New Music from John McLaughlin, Nico Segal & Sarah Elizabeth Charles


John McLaughlin, Donnie Trumpet and Sarah Elizabeth Charles will be releasing new projects in September and October.

(Photo: Courtesy the artists)

New music from a trio of trailblazers—one veteran, two newcomers—will excite the eardrums of jazz fans during months ahead. Here’s what to look forward to from guitarist John McLaughlin, hip-hop producer Donnie Trumpet and vocalist Sarah Elizabeth Charles.

John McLaughlin, “Miles Beyond” from Live @ Ronnie Scott’s

John McLaughlin has a long association with the London jazz club Ronnie Scott’s, extending as far back as the 1960s, when he served as a member of the club’s house band. Since then, the guitarist’s trailblazing spirit, technical prowess and improvisational ingenuity have lifted him to international renown, putting him on stage alongside fellow giants such as Miles Davis and Tony Williams. As a sideman and leader, his recorded output has been seminal to the evolution of jazz fusion.

Today, Abstract Logix issues McLaughlin’s Live @ Ronnie Scott’s, which compiles audio from a sold-out, two-night stand by McLaughlin’s seismic quartet The 4th Dimension. Recorded in March 2017, the album finds McLaughlin and his crew—with Ranjit Barot (drums, konokol), Gary Husband (keyboards, drums) and Etienne M’Bappé (bass)—exploring everything from early Mahavishnu Orchestra classics to compositions from their most recent studio LP, Black Light.

McLaughlin’s brain-buzzing, ground-rumbling fusion power dominates the track “Miles Beyond,” which DownBeat is premiering below. After an explosive introduction, the group settles into a woozy, vertiginous funk, over which McLaughlin’s breakneck guitar solo sounds positively scorching.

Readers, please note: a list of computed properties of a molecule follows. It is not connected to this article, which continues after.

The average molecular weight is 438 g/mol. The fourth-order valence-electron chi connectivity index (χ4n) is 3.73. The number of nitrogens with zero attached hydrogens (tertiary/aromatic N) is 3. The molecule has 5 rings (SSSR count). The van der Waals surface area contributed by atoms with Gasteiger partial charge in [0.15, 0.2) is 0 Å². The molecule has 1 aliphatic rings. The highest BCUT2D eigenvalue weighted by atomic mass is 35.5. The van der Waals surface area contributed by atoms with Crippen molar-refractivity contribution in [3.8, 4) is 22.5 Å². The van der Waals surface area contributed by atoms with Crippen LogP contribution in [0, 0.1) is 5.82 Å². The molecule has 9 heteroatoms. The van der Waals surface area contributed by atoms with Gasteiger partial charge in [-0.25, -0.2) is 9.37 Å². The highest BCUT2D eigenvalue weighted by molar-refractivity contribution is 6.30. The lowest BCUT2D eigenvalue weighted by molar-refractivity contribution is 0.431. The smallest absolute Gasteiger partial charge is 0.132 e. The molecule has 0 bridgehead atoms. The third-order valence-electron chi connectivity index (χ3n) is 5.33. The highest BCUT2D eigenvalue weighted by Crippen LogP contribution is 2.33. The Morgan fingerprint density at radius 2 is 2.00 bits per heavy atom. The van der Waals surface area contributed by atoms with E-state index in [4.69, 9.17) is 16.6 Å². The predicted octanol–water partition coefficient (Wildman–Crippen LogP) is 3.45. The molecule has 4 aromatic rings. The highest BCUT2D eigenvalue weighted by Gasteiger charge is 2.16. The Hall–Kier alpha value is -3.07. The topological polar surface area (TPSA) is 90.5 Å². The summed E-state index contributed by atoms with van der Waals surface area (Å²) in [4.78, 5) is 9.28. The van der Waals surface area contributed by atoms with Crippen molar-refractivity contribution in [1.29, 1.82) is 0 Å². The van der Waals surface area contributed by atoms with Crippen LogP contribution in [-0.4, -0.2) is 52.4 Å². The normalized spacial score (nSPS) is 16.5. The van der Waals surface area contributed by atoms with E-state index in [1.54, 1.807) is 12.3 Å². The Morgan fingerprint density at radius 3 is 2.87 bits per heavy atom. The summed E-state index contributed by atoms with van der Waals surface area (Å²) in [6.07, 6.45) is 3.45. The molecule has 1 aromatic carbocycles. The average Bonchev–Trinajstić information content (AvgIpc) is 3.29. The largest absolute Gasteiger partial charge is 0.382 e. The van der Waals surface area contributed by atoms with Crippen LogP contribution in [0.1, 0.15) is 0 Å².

The JuJu Exchange, “Glide” from Exchange

Producer Nico Segal is best known as the architect behind 2015’s pop masterpiece Surf, by The Social Experiment, a hip-hop collective that brought together titans of the genre like Chance the Rapper, Big Sean, Kyle, B.o.B and Busta Rhymes. He’s also a trumpet player with a long jazz pedigree, and his latest project, Exchange, finds him swerving back into a jazzier lane. Recorded with his newly formed JuJu Exchange ensemble, the album (which drops on vinyl today) melds boom-bap drum tracks and silky-smooth horn solos with seamless precision, sounding like a mash-up between the Native Tongues and Freddie Hubbard.

Below is the track “Glide,” which perfectly exemplifies this group’s swaggering aesthetic. Says Segal, “The tune has many different layers happening consistently, but its intricacy [derives from] the simple melody stated on horn, and then modulated a half step up (even while the supporting chord shifts a half-step down). In addition, there are some nods to traditional features of jazz standards: the crescendoing intro over the synth vamp, the horn-shout chorus after the melody has been stated, a brief keyboard right-hand solo halfway through and the coda at the end.”

Sarah Elizabeth Charles, “Change To Come” from Free Of Form

Sarah Elizabeth Charles is a vocalist on the rise, riding the momentum of two phenomenal previous releases: 2012’s RED and 2015’s Inner Dialogue. Those projects wedded Charles’ acute melodic sensibility to her incisive sociopolitical analysis, and on her latest release, Free Of Form, she strengthens those connections even more.

Due Oct. 6, the album marks the first release on Christian Scott’s Stretch Music imprint (Scott also co-produced the album and is featured on several tracks). The project also features Sarah’s veteran band, SCOPE, which includes Jesse Elder (keys), Burniss Earl Travis II (bass) and John Davis (drums).

The lyrical content on Free Of Form delves deep into the current political climate, touching on issues as pressing as mass incarceration, police brutality, drug addiction and war. “Change To Come,” which can be streamed below, was written in 2014 in the wake of Eric Garner’s death in New York. Featuring Scott on trumpet, the track is a powerful rumination on the nature of violence and its stifling effects on underprivileged communities.


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